4.5 stars rounded to 5 starsI rarely read memoirs, but this one called to me. The Fixed Stars is a very frank and absorbing account of Ms. Wizenberg’s painful yet steadfast journey to find herself at the age of 37.After ten years of marriage to her best friend and father (Brandon) of her only child (June), Molly is awakened by a very unexpected draw towards a lesbian attorney while serving jury duty. Over the next year, Molly and Brandon try valiantly to make things work within new parameters. U 4.5 stars rounded to 5 starsI rarely read memoirs, but this one called to me. The Fixed Stars is a very frank and absorbing account of Ms. Wizenberg’s painful yet steadfast journey to find herself at the age of 37.After ten years of marriage to her best friend and father (Brandon) of her only child (June), Molly is awakened by a very unexpected draw towards a lesbian attorney while serving jury duty. Over the next year, Molly and Brandon try valiantly to make things work within new parameters. Unfortunately for Brandon, he is at a disadvantage as Molly, for the most part, has put aside her dreams in order to help Brandon achieve his and is more than ready to change course. I was really impressed with Molly. She puts her heart and soul, sweat and tears into discovering who she is, what her goals are and how to achieve them. She takes Brandon to therapy and tries everything in her power to see if they can do this together and makes sure Brandon is as okay as possible throughout her trek to explore her own needs. I especially liked how she made sure her small daughter understands the basics of what is happening and remains an essentially well-adjusted kid. Molly is willing to open herself up to many people during her journey and just lays it all out there. How many of us can do that? She deeply researched her issues and includes many excellent references in a bibliography at the back of the book.Molly’s story is intimate, brave and inspiring. She is also an author by trade, and her writing style is excellent. Though it is nonfiction, it reads easily as if it were a novel. And for other avid readers similar to me who like to be educated while reading for pleasure, there is opportunity to learn much about gender fluidity. I highly recommend this memoir to all interested in reading about a fascinating journey in self-discovery and also those who want to learn more about gender identity. Beautiful job, Ms. Wizenberg!I’d like to thank Net Galley, Abrams Press, and Ms. Molly Wizenberg for an ARC of this book. Opinions are mine alone and are not biased in any way.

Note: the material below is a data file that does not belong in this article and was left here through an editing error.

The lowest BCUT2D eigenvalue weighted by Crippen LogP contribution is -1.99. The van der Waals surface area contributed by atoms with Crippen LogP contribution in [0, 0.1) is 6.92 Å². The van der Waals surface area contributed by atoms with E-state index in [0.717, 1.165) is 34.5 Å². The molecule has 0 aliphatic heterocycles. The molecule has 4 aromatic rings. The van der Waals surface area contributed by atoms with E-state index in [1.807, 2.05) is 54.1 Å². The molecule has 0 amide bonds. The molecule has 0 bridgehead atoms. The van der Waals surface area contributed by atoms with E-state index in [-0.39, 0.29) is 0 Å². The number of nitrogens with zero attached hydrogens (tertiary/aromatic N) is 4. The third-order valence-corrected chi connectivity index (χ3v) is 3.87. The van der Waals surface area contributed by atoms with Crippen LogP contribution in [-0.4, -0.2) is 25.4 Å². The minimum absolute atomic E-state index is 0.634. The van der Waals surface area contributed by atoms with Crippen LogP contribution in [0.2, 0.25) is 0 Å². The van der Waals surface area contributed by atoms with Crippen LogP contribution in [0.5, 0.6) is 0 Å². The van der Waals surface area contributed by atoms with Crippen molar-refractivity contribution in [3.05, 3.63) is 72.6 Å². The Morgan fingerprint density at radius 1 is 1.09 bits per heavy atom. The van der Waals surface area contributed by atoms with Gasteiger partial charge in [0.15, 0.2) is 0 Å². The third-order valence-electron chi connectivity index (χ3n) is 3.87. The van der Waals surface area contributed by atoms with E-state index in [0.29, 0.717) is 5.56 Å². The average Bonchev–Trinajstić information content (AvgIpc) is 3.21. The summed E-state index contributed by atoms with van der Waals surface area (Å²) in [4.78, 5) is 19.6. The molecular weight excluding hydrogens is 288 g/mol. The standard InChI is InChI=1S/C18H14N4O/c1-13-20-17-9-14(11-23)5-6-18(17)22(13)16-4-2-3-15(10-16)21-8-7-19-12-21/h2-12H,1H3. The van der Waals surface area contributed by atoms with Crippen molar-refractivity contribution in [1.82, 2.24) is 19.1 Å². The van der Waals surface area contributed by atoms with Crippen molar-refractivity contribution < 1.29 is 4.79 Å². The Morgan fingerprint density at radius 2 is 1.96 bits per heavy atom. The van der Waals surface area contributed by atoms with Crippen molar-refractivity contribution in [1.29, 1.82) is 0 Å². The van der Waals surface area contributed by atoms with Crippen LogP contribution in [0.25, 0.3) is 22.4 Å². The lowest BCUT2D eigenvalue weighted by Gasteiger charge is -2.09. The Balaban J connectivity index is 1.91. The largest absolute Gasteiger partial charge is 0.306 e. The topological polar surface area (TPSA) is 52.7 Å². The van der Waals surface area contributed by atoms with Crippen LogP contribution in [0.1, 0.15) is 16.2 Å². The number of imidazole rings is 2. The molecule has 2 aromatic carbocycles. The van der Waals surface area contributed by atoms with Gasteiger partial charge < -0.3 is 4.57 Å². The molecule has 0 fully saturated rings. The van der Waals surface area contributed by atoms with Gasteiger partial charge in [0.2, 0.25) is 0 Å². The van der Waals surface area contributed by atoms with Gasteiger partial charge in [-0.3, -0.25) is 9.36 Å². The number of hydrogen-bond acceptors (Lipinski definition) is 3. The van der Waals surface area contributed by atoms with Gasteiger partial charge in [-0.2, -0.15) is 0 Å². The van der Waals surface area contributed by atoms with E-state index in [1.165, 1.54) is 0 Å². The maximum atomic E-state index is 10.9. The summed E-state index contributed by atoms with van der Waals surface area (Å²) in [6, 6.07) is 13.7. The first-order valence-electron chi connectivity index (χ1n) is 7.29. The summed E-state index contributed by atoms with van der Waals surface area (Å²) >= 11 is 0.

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  • Jenne
    January 1, 1970
    You know how when someone you sort of know has a really unexpected breakup, and you desperately want to ask them for all the details but that would be rude?This book is like if that person showed up on your doorstep with a LARGE bottle of whiskey and proceeded to tell you exactly what went down.